Marriage And Merging Money
Money is often an issue that tends to cause the most friction between a newlywed couple. In a world where the majority of people are concerned with their own personal well being, it is easy to forget that marriage is a mutual arrangement, not a solitary effort. Trust is a vital component in establishing a strong commitment in this shared life with your new spouse. A couple’s financial situation can be the source from which a newly forged partnership flourishes or the one thing that can sabotage a relationship.
As you begin your journey and build a future together, carefully consider the following do’s and don’t’s of money management in marriage.
Establish an understanding that you and your spouse have made a commitment to each other and that the majority of monies should be shared. Create a household budget and manage the mutually held funds accordingly. All should be considered “ours, not mine.”
Create Bank Accounts
Create three separate bank accounts. One individual account for each spouse and a joint account where an agreed upon amount will be deposited monthly based on a percentage of earnings. The joint account will function as the expense account for the household from which all monthly bills are satisfied.
Pay Off Debt
There are very few investment decisions a couple can make that have a greater return than eliminating debt. Paying off credit cards or loans with exorbitant interest rates of say 15-20% or more is the economic equivalent of an investment with the same return. Incorporate debt payments into the monthly budget and always strive to pay more than the minimum payment. The balance of remaining money should be used for an emergency fund; even $20 a week compounds quickly and can help in the event of an unexpected surprise.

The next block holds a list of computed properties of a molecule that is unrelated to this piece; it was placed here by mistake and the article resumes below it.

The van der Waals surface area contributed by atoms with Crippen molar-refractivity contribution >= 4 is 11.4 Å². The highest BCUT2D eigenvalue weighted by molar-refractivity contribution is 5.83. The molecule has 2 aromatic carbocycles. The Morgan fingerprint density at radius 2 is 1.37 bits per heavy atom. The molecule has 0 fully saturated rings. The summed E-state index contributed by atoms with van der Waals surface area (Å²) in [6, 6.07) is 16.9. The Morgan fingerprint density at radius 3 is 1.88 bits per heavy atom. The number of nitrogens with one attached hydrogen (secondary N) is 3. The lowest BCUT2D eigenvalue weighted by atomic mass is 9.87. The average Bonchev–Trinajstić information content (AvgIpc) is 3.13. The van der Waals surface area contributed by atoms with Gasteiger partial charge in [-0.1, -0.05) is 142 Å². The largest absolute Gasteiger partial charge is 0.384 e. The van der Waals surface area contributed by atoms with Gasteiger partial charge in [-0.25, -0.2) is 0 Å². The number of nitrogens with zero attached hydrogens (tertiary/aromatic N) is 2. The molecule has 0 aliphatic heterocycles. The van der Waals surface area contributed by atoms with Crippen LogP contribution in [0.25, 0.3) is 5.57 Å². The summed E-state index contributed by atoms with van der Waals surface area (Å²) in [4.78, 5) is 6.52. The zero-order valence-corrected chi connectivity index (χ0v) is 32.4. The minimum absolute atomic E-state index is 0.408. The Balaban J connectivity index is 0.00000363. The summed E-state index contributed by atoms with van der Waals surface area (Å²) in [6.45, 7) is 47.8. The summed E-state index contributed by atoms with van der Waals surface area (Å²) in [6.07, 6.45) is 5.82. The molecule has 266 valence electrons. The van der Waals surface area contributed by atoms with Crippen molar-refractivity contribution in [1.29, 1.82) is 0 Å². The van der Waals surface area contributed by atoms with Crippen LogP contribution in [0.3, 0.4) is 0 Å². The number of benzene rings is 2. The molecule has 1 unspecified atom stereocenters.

The Do Not’s
Retirement years appear to be far off and are oftentimes overlooked in the financial planning process as you have more pressing issues to deal with after recently being married. However, it is imperative that you set aside a predefined amount each month for retirement, regardless of what you earn. Utilize your employer’s retirement savings plans especially if they offer a matching contribution as this is free money at no charge to you while providing significant tax benefits. According to the New York Times, odds are strongly against you in saving enough money to support your retirement.
According to Forbes, 31% of Americans polled attest to having lied to their spouse about money. Newlyweds can circumvent the frustration and stress that comes along with deception by formulating a set of rules and talking openly about finances. Create a budgeting plan and stick to it.
Take On Additional Debt
Living within your means is easier said than done, but it is important to not overspend and ensure your financial future. Budgeting to live slightly below your means is ideal, as you then have the ability to save something and get one step closer to financial freedom. Debt acquired prior to a marriage and how it is handled can become quite complicated. Nothing can substitute the time spent consulting with a professional such as an attorney or accountant to determine how this type of debt is managed in accordance with state laws and other regulations.
This list is by no means exhaustive but discussing these “do’s and don’t’s” is an enormous stride in the right direction. As these discussions commence, additional concerns are sure to arise and keeping an open and honest discourse about money will pay off in numerous ways.